Human psychology is demonstrably susceptible to religion
I’ve had a few conversations over the last few days on the forbidden subject of Religion, and I have to say, I don’t enjoy the topic at all. I constantly feel I am getting sucked into diseased or contagious thinking, and even when you offer a cogent statement you get a response that is frankly – well, it stops the conversation cold.
But I understand how powerful beliefs are because I held certain beliefs (of faith) very strongly at one time, and regurgitated my responses without having the presence of mind (please note the meaning of those words: presence of mind) to reflect on whether these really were my conscious thoughts. And do you know what: we wouldn’t believe in our beliefs if they weren’t so easy to believe. Sometimes what we believe makes sense, sometimes it doesn’t, but the point is, the belif itself is sticky and efficient, and it works for us in some way. Unfortunately, believing something doesn’t make it true. Belief isn’t a prerequisite for reality, but consciousness is. Being conscious is not in the same boat as having a belief, in fact it’s fair to suggest that beliefs prevent us from accessing the obvious reality in the present moment. Why, because our present paradigm has been overthrown by overarching programming.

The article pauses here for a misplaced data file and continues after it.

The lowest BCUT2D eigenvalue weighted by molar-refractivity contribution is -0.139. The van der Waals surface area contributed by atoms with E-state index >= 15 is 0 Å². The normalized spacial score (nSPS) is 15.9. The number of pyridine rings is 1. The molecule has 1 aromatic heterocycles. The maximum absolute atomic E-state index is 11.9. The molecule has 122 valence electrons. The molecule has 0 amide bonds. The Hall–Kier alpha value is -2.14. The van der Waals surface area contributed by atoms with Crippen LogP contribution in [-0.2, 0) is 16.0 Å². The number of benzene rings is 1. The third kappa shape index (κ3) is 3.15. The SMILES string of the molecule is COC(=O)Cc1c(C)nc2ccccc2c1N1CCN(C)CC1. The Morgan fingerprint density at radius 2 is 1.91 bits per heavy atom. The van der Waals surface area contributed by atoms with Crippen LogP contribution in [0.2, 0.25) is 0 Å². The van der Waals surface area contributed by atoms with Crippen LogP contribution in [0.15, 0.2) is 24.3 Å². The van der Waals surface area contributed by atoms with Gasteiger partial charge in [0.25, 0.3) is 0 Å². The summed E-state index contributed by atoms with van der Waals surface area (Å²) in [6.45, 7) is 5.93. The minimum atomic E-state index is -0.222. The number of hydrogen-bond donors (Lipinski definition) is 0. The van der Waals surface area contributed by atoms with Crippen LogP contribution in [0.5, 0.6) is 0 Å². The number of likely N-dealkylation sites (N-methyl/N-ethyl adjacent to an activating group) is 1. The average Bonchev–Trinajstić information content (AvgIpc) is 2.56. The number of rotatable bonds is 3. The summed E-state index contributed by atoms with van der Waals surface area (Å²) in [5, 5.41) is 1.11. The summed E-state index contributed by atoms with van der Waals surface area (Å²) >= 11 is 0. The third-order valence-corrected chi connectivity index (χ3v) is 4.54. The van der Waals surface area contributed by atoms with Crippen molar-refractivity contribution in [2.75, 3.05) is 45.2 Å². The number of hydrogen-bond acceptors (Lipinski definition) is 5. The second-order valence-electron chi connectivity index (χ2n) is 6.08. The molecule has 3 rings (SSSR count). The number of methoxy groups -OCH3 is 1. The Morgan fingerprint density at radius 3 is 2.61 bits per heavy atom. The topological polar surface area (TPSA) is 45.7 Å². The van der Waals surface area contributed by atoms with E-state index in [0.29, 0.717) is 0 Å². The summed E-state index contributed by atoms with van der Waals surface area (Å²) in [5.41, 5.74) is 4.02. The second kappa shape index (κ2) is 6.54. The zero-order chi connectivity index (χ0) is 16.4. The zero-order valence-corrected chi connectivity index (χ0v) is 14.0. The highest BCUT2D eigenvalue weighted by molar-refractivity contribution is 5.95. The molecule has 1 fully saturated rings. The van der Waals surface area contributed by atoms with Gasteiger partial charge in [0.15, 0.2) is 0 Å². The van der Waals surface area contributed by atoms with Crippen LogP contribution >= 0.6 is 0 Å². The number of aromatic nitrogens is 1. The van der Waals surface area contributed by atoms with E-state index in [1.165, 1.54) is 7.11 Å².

How does this happen?
Any sufficiently advanced technology is indistinguishable from magic – Arthur C. Clarke.
If you sometimes wonder how God came into being, it’s really quite simple. When a primitive culture encounters a more advanced culture (and not necessarily of a different species), engendering godlike status is a natural, if illogical reaction.
It’s important to remember that the pattern for cargo cults doesn’t vary. There’s a single blueprint. If you’d like to verify for yourself (something one should always do), refer to David Attenborough’s book Quest in Paradise.
Cargo cults have been around for as long as 200 years, and as recently as 30 years ago. Richard Dawkins, in The God Delusion writes: “It seems that in every case the islanders were bowled over by the wondrous possessions of the white immigrants [coming] to their islands, including administrators, soldiers and missionaries.”